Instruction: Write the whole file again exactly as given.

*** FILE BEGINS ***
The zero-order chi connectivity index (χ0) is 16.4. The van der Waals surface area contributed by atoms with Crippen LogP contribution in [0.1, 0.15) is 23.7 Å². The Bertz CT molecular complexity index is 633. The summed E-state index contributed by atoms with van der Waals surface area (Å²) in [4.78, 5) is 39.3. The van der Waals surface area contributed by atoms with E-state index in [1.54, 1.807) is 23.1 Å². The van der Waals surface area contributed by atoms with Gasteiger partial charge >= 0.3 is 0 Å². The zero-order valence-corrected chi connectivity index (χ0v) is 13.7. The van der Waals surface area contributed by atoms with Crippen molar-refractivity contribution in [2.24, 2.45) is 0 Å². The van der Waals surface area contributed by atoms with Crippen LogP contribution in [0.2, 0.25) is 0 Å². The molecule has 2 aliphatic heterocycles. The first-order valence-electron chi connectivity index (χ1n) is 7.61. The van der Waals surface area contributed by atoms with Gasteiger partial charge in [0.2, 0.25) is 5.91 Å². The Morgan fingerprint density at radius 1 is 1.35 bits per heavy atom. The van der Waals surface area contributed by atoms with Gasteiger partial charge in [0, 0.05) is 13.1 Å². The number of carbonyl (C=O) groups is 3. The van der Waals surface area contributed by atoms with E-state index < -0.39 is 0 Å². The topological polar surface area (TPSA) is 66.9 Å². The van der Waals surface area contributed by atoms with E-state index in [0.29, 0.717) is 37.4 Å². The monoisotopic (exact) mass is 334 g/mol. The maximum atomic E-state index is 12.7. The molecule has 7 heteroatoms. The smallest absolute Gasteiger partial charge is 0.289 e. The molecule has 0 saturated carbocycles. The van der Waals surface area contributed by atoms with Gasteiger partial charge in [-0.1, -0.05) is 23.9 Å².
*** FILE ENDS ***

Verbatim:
The zero-order chi connectivity index (χ0) is 16.4. The van der Waals surface area contributed by atoms with Crippen LogP contribution in [0.1, 0.15) is 23.7 Å². The Bertz CT molecular complexity index is 633. The summed E-state index contributed by atoms with van der Waals surface area (Å²) in [4.78, 5) is 39.3. The van der Waals surface area contributed by atoms with E-state index in [1.54, 1.807) is 23.1 Å². The van der Waals surface area contributed by atoms with Gasteiger partial charge >= 0.3 is 0 Å². The zero-order valence-corrected chi connectivity index (χ0v) is 13.7. The van der Waals surface area contributed by atoms with Crippen molar-refractivity contribution in [2.24, 2.45) is 0 Å². The van der Waals surface area contributed by atoms with Crippen LogP contribution in [0.2, 0.25) is 0 Å². The molecule has 2 aliphatic heterocycles. The first-order valence-electron chi connectivity index (χ1n) is 7.61. The van der Waals surface area contributed by atoms with Gasteiger partial charge in [0.2, 0.25) is 5.91 Å². The Morgan fingerprint density at radius 1 is 1.35 bits per heavy atom. The van der Waals surface area contributed by atoms with Gasteiger partial charge in [0, 0.05) is 13.1 Å². The number of carbonyl (C=O) groups is 3. The van der Waals surface area contributed by atoms with E-state index < -0.39 is 0 Å². The topological polar surface area (TPSA) is 66.9 Å². The van der Waals surface area contributed by atoms with E-state index in [0.29, 0.717) is 37.4 Å². The monoisotopic (exact) mass is 334 g/mol. The maximum atomic E-state index is 12.7. The molecule has 7 heteroatoms. The smallest absolute Gasteiger partial charge is 0.289 e. The molecule has 0 saturated carbocycles. The van der Waals surface area contributed by atoms with Gasteiger partial charge in [-0.1, -0.05) is 23.9 Å².